Spike in cold, alcohol-related calls await paramedics NYE
Digital News Reporter
Saturday, December 30, 2017, 7:13 PM - As record-breaking Arctic air floods into Ontario this New Year's Eve, paramedics are expecting a spike in cold injuries related to alcohol.
An extreme cold warning is in effect for much of the south, with windchill values near minus 30 likely as we ring in 2018.
"2017 is about to end with the coldest air of the year," says Environment Canada. "A trough of low pressure currently over southern Ontario will drop south of the Great Lakes tonight, opening the door to an even colder northerly wind."
Toronto Paramedic Services superintendent of operations Steve Krasl says it's best to avoid alcohol altogether if planning on spending time outdoors this New Year's Eve.
"Alcohol increases the blood flow throughout your body. The increased blood flow will contribute to body heat loss at a much greater rate when drinking any alcohol," he told The Weather Network. "As a result of that, frostbite may develop much quicker in a person who is intoxicated than someone who is not."
In other words, it's best to hold off on that champagne until you are inside.
"With an extreme cold advisory in effect, I do expect to see more cold injuries related to alcohol, especially for someone that is so intoxicated that they pass out and are left outside in the elements," he said.
With temperatures in the minus 20s, it only takes about five minutes for frostbite to set in to any exposed skin. Meanwhile, hypothermia occurs when your body temperature drops below 35oC. This is a big health concern for our homeless population, explained Krasl.
Toronto council approved a plan in early December to spend $10.6 million to add 400 new beds to the city's shelter system. During extreme cold episodes, Krasl said paramedics see an increase in hypothermia-related calls for the homeless by concerned citizens.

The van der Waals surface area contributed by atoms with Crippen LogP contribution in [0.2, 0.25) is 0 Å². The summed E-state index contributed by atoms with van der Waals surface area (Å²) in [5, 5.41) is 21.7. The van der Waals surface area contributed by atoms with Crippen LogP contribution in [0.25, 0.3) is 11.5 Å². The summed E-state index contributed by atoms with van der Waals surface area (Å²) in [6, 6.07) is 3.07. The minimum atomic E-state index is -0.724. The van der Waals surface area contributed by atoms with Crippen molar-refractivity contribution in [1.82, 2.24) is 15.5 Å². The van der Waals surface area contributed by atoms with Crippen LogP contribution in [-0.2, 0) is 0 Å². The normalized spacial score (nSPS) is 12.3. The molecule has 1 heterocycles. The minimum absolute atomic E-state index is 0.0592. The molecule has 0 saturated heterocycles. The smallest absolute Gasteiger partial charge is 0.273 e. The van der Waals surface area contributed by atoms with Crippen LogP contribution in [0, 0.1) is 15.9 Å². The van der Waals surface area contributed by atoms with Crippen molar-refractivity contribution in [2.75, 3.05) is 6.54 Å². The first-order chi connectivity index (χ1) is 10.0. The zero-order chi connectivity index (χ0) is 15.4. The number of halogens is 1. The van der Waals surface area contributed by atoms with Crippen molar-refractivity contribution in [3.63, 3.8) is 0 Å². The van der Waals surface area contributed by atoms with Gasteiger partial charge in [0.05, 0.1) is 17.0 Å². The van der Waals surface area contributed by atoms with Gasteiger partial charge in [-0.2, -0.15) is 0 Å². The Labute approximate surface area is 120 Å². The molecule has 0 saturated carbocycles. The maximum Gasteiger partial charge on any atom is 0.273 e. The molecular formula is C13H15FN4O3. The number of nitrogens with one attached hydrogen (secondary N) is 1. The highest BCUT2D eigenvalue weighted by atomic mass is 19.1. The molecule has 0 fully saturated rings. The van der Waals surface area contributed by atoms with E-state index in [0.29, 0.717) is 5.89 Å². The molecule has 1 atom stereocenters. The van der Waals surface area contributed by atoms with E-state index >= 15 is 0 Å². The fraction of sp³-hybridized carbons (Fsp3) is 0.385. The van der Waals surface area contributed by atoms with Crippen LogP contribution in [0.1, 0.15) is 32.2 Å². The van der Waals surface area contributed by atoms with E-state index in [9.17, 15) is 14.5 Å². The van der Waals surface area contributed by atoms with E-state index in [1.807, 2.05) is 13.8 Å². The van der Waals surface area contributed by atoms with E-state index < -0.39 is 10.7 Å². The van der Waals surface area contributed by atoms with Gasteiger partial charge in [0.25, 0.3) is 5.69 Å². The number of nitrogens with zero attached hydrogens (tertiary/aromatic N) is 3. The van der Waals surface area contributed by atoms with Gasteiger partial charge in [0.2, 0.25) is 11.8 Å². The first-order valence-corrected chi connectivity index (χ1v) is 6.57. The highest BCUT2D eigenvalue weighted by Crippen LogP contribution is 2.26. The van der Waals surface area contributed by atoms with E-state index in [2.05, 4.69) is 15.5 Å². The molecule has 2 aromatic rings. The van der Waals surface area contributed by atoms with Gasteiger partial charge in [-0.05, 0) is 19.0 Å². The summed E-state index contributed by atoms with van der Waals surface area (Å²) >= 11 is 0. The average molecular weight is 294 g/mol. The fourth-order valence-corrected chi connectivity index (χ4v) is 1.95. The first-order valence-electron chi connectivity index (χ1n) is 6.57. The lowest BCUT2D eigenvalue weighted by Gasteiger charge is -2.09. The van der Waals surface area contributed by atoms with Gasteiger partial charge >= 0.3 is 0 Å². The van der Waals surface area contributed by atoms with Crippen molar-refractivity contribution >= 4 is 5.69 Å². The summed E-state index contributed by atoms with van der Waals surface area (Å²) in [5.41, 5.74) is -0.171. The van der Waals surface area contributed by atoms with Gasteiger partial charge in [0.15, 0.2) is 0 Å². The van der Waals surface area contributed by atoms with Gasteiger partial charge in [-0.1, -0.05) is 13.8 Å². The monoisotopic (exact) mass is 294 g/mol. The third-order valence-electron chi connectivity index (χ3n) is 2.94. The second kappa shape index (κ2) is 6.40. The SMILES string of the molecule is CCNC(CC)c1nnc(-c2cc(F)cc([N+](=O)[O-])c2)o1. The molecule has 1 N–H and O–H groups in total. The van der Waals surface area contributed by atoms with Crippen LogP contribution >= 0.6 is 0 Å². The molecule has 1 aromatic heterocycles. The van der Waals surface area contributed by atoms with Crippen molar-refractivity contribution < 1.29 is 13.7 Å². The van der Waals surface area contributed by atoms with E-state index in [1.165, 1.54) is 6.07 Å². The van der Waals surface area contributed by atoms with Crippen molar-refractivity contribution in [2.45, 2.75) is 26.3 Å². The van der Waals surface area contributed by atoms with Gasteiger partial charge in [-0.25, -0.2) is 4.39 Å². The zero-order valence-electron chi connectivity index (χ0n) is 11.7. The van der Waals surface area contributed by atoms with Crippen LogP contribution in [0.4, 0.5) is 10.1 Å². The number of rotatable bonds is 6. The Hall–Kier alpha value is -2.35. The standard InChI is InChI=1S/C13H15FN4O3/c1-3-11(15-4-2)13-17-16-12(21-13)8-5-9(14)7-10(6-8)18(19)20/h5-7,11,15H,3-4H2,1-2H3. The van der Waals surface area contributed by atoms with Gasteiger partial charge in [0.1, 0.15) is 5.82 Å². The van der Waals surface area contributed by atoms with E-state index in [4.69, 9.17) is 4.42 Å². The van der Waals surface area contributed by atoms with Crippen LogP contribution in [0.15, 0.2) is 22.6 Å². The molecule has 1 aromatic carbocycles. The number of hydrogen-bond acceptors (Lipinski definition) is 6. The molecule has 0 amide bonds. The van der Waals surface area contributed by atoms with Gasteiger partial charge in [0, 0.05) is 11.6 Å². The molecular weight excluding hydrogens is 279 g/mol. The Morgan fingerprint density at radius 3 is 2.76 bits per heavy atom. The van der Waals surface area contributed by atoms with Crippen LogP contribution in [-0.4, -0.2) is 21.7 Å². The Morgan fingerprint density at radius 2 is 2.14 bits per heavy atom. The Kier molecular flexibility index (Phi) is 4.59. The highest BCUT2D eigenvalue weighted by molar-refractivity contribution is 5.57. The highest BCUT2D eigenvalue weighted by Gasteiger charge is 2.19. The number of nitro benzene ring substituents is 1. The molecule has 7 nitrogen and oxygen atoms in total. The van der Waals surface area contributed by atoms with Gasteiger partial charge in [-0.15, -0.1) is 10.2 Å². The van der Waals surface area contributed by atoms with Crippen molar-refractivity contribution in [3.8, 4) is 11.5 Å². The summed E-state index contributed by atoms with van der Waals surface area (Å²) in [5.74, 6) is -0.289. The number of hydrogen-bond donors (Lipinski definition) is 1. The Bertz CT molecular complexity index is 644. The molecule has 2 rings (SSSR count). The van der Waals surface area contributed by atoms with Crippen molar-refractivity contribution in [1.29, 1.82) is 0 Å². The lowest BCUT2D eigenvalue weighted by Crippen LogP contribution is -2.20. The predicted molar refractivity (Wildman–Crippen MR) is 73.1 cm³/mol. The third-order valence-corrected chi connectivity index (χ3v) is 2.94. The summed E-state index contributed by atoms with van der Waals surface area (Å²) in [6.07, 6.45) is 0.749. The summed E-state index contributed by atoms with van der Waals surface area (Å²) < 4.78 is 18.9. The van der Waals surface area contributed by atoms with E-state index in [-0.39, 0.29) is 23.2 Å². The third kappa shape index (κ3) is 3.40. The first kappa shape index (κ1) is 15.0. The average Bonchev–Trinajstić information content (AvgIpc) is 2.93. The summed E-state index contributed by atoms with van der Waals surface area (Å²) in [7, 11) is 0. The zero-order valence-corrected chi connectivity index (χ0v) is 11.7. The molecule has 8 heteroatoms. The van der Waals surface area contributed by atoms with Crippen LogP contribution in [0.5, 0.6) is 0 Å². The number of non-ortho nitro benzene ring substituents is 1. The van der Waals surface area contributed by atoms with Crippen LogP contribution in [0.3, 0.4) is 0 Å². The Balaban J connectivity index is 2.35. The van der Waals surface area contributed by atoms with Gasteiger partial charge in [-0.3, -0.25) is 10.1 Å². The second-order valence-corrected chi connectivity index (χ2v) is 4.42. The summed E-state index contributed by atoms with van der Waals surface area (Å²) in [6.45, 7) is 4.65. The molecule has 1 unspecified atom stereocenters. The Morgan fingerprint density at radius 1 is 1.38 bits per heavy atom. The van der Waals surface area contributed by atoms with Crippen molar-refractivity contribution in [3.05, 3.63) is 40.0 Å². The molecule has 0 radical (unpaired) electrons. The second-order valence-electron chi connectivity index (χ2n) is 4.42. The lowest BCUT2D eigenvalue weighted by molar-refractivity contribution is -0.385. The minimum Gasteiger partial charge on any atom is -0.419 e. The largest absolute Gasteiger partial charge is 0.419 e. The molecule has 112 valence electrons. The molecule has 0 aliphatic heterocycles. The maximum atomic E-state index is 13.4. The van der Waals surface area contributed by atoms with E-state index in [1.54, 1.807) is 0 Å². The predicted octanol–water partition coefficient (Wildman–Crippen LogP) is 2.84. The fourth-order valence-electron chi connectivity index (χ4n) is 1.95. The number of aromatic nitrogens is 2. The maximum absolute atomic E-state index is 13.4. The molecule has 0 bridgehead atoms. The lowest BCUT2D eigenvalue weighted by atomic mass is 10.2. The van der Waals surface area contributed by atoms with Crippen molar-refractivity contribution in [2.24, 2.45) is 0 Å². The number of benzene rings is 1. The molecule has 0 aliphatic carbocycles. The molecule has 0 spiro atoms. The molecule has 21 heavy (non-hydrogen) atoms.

"When we do arrive and see that this person is suffering from a cold injury we will treat them and bring them to the hospital."
The homeless, elderly and those with underlying medical conditions are particularly vulnerable when it comes to extreme cold.
"It's important if you have any elderly relatives living on their own to have a quick check on them to make sure they are doing OK," said Krasl.
If you notice early signs of frostbite (numbness, red/white/bluish-white or grayish-yellow skin, hard or waxy-looking skin) or hypothermia (shivering, slurred speech, shallow breathing, weak pulse, drowsiness, confusion) in your loved ones or yourself, the first thing to do is get out of the cold.
"Get into some place warm, preferably above 21oC. Remove any wet clothing, wrap yourself in blankets and stay inside until you are warm. Drinking warm beverages will help as well."
It's advised to dress in layers if you choose to partake in outdoor activities. Ensure your outer layer is windproof and cover any exposed skin. Wear a hat, gloves or mittens, and warm boots. Choose wool or synthetic fabrics for clothing instead of cotton, as the material will absorb and retain any moisture.
The extreme cold is expected to persist for southern Ontario into New Year's Day and potentially Tuesday.
Stay warm and play safe!